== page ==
A Little of What’s Up

LTG isn’t exactly a full-time job, you know.  But still: even when I’m not buying a house, packing the apartment, smooching with Linda, or shopping for food,  I — oh wait.  I PLAY GAMES TOO.  Okay.  (Right now I’m playing Psychonauts.  You heard it here first.  Or last.)

Anyway, even when I’m not wrapped up in all that, I do get a lot more done that it may look like from here.

And oh yes, sometimes I write essays for Game-Central.org as well.  Such as this peppy little number: “Wing Commander and the Awesomeness of the Epic Fail.”  When’s the last time you finished a game by failing?

Here’s a bit to whet your appitite:

More often than not, I’m reloading and re-attacking a game with prior knowledge gained from a splattery death. My in-game avatar, however, would remember it differently. There’s a discontinuity between me and the avatar. He can’t see the quick saves and the rage-quits. In his story, he’s just an awesome guy with an awesome destiny.

But destiny didn’t always have its day. As game studios began to unify video games and filmic narratives, the idea of multiple endings emerged. I’m going to explore how multiple endings work in one particular game here: Wing Commander, released in 1990 by Origin Systems.

It was a fun article to write, and I’m glad Game-Central wanted to host it.

Jade Empire, Take II

I love me some Jade Empire.  The game demonstrates a sea change in the way Bioware did business: launching into new worlds, trying out some custom rules, and changing the way the player engages the game.

In some ways, Jade Empire heralds Mass Effect.  Jade Empire is an action game, made to be played with a controller in real time rather than in traditional RPG tactical phases.  jade empire take iiLike Mass Effect, Jade Empire is a wholly created world of Bioware’s own; until its release, Bioware was tightly connected with the Dungeons and Dragons world.  (Even Star Wars: Knights of the Old Republic tried to emulate D&D’s 3rd edition d20 rules system of feats and modifiers.)  And like ME, Jade Empire gives you the slightly exotic, mostly sophomoric, androgynous booty call with whichever member of your party you chat up — as long as they’re of a suitably similar race.

Jade Empire comes with its share of Bioware baggage, though.  The booty call is becoming an uncomfortable hallmark of new Bioware releases — previews seem compelled to point out that, yes, your character can have sex.  The dialogs with NPCs present good vs. evil with the same glaring polarized duality of, say,  gifting an orphan with an ice cream cone vs. setting a kitten on fire.  Subtle, the morality ain’t.

In fact, this black and white moral world reveals a weakness, but whether the weakness is in me or the game, I can’t quite figure out.  I always play the straight up good guy.  It doesn’t matter if I set out to be the evillest rat-bastard to walk the Earth; I still end up a good-aligned softie.  I feel like I’m missing half the game.  Well, a quarter of it, maybe.  At the very least, I’m missing the slight variants on the end cut scenes.

For this limitation I blame the skanky dialogue, mostly.  Jade Empire tries to realign this axis into different combat styles, but it quickly falls into the usual heavy-handed thuggery.  I just can’t bring myself to be a thug.

Maybe what I really want is for my PC to be more like Lex Luthor or Bablyon 5’s Mister Morden: a truly loathsome guy you love to hate, who is nominally “evil” for reasons you just can’t put your finger on.  And who also threatens the existence of all that is good and decent in the world.Morden

(Is that the best definition of “evil” we can come up with?  “Stands against good?”  What does that say for a similar definition of “good?”  Come on, guys.  Even Judas was a disciple first.  And as for Darth Vader AKA Anikan Skywalker… well, we’ll never know about him until Lucas makes those prequels he was always going on about.)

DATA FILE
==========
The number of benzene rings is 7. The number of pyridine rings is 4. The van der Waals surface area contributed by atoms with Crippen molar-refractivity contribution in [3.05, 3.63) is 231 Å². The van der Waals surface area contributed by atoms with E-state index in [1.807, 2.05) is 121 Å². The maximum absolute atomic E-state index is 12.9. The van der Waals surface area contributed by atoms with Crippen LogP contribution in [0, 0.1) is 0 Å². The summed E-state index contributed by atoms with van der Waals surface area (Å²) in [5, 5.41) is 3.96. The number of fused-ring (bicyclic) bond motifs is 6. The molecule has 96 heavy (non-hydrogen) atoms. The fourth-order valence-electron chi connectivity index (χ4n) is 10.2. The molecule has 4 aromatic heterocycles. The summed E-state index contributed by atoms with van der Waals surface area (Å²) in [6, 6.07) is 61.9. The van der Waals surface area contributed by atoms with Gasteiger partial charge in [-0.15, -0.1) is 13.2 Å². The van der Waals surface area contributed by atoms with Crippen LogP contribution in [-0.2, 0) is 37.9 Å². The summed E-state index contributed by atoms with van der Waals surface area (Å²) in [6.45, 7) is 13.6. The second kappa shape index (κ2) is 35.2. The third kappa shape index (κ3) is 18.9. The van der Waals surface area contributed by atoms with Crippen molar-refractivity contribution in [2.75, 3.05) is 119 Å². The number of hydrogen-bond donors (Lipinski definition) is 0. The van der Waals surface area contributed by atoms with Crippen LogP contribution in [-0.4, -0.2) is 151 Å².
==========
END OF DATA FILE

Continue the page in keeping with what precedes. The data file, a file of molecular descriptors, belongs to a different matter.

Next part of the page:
This is still the game I look back to when I think of Bioware at its greatest, or at least at its most ambitious.  It takes guts for a company to vault out of its comfort zone of fantasy and sci-fi to adopt a more exotic, slightly pulpy motif that had no comparable counterpart in the market.  There was no guarantee that the game would break any new ground.  It was a real business risk.

Risk pays off with unexpected reward, though.  Jade Empire sweeps all the comfortable Bioware dependables into the blender, adds a generous dousing of classic Kung Fu movies, gloriously fantasises about a Far East that never was, strips away the dice rolls, and bolts on a Japanese fighty style, button mashing, Tekken-alike for good measure.

So I play Jade Empire.  And I love it.  I love it for the differences and I love it for the production quality   I may not finish it this time around–I already know how the Good side story ends–but for moment-to-moment RPG fun, there is none like it.  Jade Empire is a brilliant game: one I’m proud to have in my collection.

A Slow Dawn

A quiet year all around, as far as Long Tail Gamer goes, yes?

I mean, there were the Great March Purges, my departure from Game-Central, and basically the total shutting down of video games from my life.  Even my world-famous Twitter feed went dark.

Yup.  Not much to blog about in a world of nothing.  Ergo, chirp chirp.  It happens to every blog eventually.  Sometimes often.

But then things turn around.

Yeah.  Almost a year to the day, the March Purges are slowly reversing.  The light of dawn cracks over the horizon of my gaming rig.  Light from a distant star now graces upon the land.

It’s not like I have more spare time.  If anything, I have less.  I’m preppinga new business venture with Linda, for one thing.  For another thing, we’re getting married.  And I totally need new socks.  There’s, like, a jillion things to do.

But, on a whim and having a few hours to kill, I installed Stronghold last weekend.

Next thing I knew, the Sun was going down, I’d been in my jammies all day, and the cats were starving — TO DEATH, by their reckoning.  So sad, the way their little pink tongues flopped from their gaping mouths, futily twitching to lick the imagined last whiffs of Science Diet from their far-too-clean bowls.

My castle was doing great, though.  Radiers, beware!

If the new biz does well, I’ll be better off financially than I ever have been in my life.  That won’t be much of a stretch, honestly.  But, you know how it is, you get in those “flights of fancy” sort of mood, imagining yourself dolphin-leaping amid piles of shiny coins, fantasizing what you’d do with your cut…

First thing I thought of: upgrade my video card.  Honestly.

So: gaming.  I can’t promise anything, and it won’t be like the old days, but baby, you know I care.  I might not have time for you like I once did, but I’ll make time for you like I never have.

The March Purges – No, I Didn’t Go Crazy.

Months ago, I wrote up a list of names.  With ruthless efficiency, those who bore those names were lined up, all in a neat row.  One by one, with ruthless efficiency, I brought their time in the world to an end.

The purges had begun.